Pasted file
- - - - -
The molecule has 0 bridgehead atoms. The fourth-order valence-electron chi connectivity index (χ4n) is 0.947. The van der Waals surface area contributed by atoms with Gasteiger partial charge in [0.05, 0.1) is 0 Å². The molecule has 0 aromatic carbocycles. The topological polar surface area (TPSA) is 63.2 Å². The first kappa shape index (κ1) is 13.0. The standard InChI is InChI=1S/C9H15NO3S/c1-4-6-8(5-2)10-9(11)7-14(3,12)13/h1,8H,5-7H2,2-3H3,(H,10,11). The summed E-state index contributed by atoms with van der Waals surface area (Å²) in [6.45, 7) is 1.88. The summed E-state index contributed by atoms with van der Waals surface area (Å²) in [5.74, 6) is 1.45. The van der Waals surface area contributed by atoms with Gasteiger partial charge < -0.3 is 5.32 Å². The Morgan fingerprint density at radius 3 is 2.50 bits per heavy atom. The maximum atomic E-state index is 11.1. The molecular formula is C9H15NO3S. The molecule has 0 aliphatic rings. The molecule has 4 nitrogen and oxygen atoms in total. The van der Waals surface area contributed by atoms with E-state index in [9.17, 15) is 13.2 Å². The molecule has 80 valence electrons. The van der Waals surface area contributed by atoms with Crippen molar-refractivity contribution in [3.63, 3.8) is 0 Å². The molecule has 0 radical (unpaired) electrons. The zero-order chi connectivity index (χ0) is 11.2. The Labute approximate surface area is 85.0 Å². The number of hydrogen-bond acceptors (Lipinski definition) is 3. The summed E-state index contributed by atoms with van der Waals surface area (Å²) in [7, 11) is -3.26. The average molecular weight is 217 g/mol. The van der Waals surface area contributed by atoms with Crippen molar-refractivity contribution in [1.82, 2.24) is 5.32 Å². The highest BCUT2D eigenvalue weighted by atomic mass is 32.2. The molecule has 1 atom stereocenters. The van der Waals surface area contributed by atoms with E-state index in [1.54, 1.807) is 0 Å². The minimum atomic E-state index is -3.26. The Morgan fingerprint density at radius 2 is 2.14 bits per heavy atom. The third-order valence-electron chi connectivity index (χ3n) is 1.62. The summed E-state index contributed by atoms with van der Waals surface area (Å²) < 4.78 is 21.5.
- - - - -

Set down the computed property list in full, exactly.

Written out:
The molecule has 0 bridgehead atoms. The fourth-order valence-electron chi connectivity index (χ4n) is 0.947. The van der Waals surface area contributed by atoms with Gasteiger partial charge in [0.05, 0.1) is 0 Å². The molecule has 0 aromatic carbocycles. The topological polar surface area (TPSA) is 63.2 Å². The first kappa shape index (κ1) is 13.0. The standard InChI is InChI=1S/C9H15NO3S/c1-4-6-8(5-2)10-9(11)7-14(3,12)13/h1,8H,5-7H2,2-3H3,(H,10,11). The summed E-state index contributed by atoms with van der Waals surface area (Å²) in [6.45, 7) is 1.88. The summed E-state index contributed by atoms with van der Waals surface area (Å²) in [5.74, 6) is 1.45. The van der Waals surface area contributed by atoms with Gasteiger partial charge < -0.3 is 5.32 Å². The Morgan fingerprint density at radius 3 is 2.50 bits per heavy atom. The maximum atomic E-state index is 11.1. The molecular formula is C9H15NO3S. The molecule has 0 aliphatic rings. The molecule has 4 nitrogen and oxygen atoms in total. The van der Waals surface area contributed by atoms with E-state index in [9.17, 15) is 13.2 Å². The molecule has 80 valence electrons. The van der Waals surface area contributed by atoms with Crippen molar-refractivity contribution in [3.63, 3.8) is 0 Å². The molecule has 0 radical (unpaired) electrons. The zero-order chi connectivity index (χ0) is 11.2. The Labute approximate surface area is 85.0 Å². The number of hydrogen-bond acceptors (Lipinski definition) is 3. The summed E-state index contributed by atoms with van der Waals surface area (Å²) in [7, 11) is -3.26. The average molecular weight is 217 g/mol. The van der Waals surface area contributed by atoms with Crippen molar-refractivity contribution in [1.82, 2.24) is 5.32 Å². The highest BCUT2D eigenvalue weighted by atomic mass is 32.2. The molecule has 1 atom stereocenters. The van der Waals surface area contributed by atoms with E-state index in [1.54, 1.807) is 0 Å². The minimum atomic E-state index is -3.26. The Morgan fingerprint density at radius 2 is 2.14 bits per heavy atom. The third-order valence-electron chi connectivity index (χ3n) is 1.62. The summed E-state index contributed by atoms with van der Waals surface area (Å²) < 4.78 is 21.5.